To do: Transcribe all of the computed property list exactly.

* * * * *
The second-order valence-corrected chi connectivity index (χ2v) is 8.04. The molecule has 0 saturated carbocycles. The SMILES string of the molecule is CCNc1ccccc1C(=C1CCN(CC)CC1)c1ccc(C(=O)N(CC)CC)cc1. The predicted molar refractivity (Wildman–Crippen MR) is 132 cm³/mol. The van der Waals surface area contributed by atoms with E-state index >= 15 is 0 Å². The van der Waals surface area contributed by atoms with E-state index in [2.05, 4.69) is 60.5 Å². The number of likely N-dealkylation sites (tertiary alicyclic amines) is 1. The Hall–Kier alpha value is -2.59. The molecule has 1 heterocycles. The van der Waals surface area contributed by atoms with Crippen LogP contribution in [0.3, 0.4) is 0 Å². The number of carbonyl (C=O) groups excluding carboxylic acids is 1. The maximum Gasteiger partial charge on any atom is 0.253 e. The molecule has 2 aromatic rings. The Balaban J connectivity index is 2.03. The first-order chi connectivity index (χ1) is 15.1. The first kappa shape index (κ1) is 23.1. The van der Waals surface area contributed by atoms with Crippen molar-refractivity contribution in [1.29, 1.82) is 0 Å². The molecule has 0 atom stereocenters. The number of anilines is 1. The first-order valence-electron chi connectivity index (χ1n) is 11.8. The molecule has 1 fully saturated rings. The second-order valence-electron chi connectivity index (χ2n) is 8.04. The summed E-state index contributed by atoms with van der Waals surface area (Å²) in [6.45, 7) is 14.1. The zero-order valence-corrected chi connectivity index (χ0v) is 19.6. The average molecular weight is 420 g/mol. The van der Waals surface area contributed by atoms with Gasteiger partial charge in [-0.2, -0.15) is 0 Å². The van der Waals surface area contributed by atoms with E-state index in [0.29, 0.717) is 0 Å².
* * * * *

The second-order valence-corrected chi connectivity index (χ2v) is 8.04. The molecule has 0 saturated carbocycles. The SMILES string of the molecule is CCNc1ccccc1C(=C1CCN(CC)CC1)c1ccc(C(=O)N(CC)CC)cc1. The predicted molar refractivity (Wildman–Crippen MR) is 132 cm³/mol. The van der Waals surface area contributed by atoms with E-state index >= 15 is 0 Å². The van der Waals surface area contributed by atoms with E-state index in [2.05, 4.69) is 60.5 Å². The number of likely N-dealkylation sites (tertiary alicyclic amines) is 1. The Hall–Kier alpha value is -2.59. The molecule has 1 heterocycles. The van der Waals surface area contributed by atoms with Crippen LogP contribution in [0.3, 0.4) is 0 Å². The number of carbonyl (C=O) groups excluding carboxylic acids is 1. The maximum Gasteiger partial charge on any atom is 0.253 e. The molecule has 2 aromatic rings. The Balaban J connectivity index is 2.03. The first-order chi connectivity index (χ1) is 15.1. The first kappa shape index (κ1) is 23.1. The van der Waals surface area contributed by atoms with Crippen molar-refractivity contribution in [1.29, 1.82) is 0 Å². The molecule has 0 atom stereocenters. The number of anilines is 1. The first-order valence-electron chi connectivity index (χ1n) is 11.8. The molecule has 1 fully saturated rings. The second-order valence-electron chi connectivity index (χ2n) is 8.04. The summed E-state index contributed by atoms with van der Waals surface area (Å²) in [6.45, 7) is 14.1. The zero-order valence-corrected chi connectivity index (χ0v) is 19.6. The average molecular weight is 420 g/mol. The van der Waals surface area contributed by atoms with Gasteiger partial charge in [-0.2, -0.15) is 0 Å². The van der Waals surface area contributed by atoms with E-state index in [0.29, 0.717) is 0 Å².